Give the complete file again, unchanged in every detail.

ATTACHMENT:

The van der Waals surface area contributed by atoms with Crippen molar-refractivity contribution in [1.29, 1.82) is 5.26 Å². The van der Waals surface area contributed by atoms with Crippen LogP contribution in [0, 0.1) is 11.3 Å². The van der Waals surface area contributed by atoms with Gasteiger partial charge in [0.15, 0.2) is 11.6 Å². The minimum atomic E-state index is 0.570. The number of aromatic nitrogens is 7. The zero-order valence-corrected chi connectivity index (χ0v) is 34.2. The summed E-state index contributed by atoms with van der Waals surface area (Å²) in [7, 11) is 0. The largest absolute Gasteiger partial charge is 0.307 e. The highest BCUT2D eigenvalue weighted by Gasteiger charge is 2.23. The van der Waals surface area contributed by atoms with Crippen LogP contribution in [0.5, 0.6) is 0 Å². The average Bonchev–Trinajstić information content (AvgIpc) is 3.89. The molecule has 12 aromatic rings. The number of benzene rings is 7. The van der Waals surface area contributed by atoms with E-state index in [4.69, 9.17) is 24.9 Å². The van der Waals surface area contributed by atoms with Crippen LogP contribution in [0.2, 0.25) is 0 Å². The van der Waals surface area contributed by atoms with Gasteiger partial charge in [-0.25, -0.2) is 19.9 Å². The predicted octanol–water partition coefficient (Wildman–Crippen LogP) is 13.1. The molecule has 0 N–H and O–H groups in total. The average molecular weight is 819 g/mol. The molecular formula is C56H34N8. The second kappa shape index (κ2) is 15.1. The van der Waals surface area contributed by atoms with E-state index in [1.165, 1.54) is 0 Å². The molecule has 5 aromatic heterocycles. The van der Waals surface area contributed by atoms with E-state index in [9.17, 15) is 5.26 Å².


The van der Waals surface area contributed by atoms with Crippen molar-refractivity contribution in [1.29, 1.82) is 5.26 Å². The van der Waals surface area contributed by atoms with Crippen LogP contribution in [0, 0.1) is 11.3 Å². The van der Waals surface area contributed by atoms with Gasteiger partial charge in [0.15, 0.2) is 11.6 Å². The minimum atomic E-state index is 0.570. The number of aromatic nitrogens is 7. The zero-order valence-corrected chi connectivity index (χ0v) is 34.2. The summed E-state index contributed by atoms with van der Waals surface area (Å²) in [7, 11) is 0. The largest absolute Gasteiger partial charge is 0.307 e. The highest BCUT2D eigenvalue weighted by Gasteiger charge is 2.23. The van der Waals surface area contributed by atoms with Crippen LogP contribution in [0.5, 0.6) is 0 Å². The average Bonchev–Trinajstić information content (AvgIpc) is 3.89. The molecule has 12 aromatic rings. The number of benzene rings is 7. The van der Waals surface area contributed by atoms with E-state index in [4.69, 9.17) is 24.9 Å². The van der Waals surface area contributed by atoms with Crippen LogP contribution in [0.2, 0.25) is 0 Å². The van der Waals surface area contributed by atoms with Gasteiger partial charge in [-0.25, -0.2) is 19.9 Å². The predicted octanol–water partition coefficient (Wildman–Crippen LogP) is 13.1. The molecule has 0 N–H and O–H groups in total. The average molecular weight is 819 g/mol. The molecular formula is C56H34N8. The second kappa shape index (κ2) is 15.1. The van der Waals surface area contributed by atoms with E-state index in [1.165, 1.54) is 0 Å². The molecule has 5 aromatic heterocycles. The van der Waals surface area contributed by atoms with E-state index in [9.17, 15) is 5.26 Å².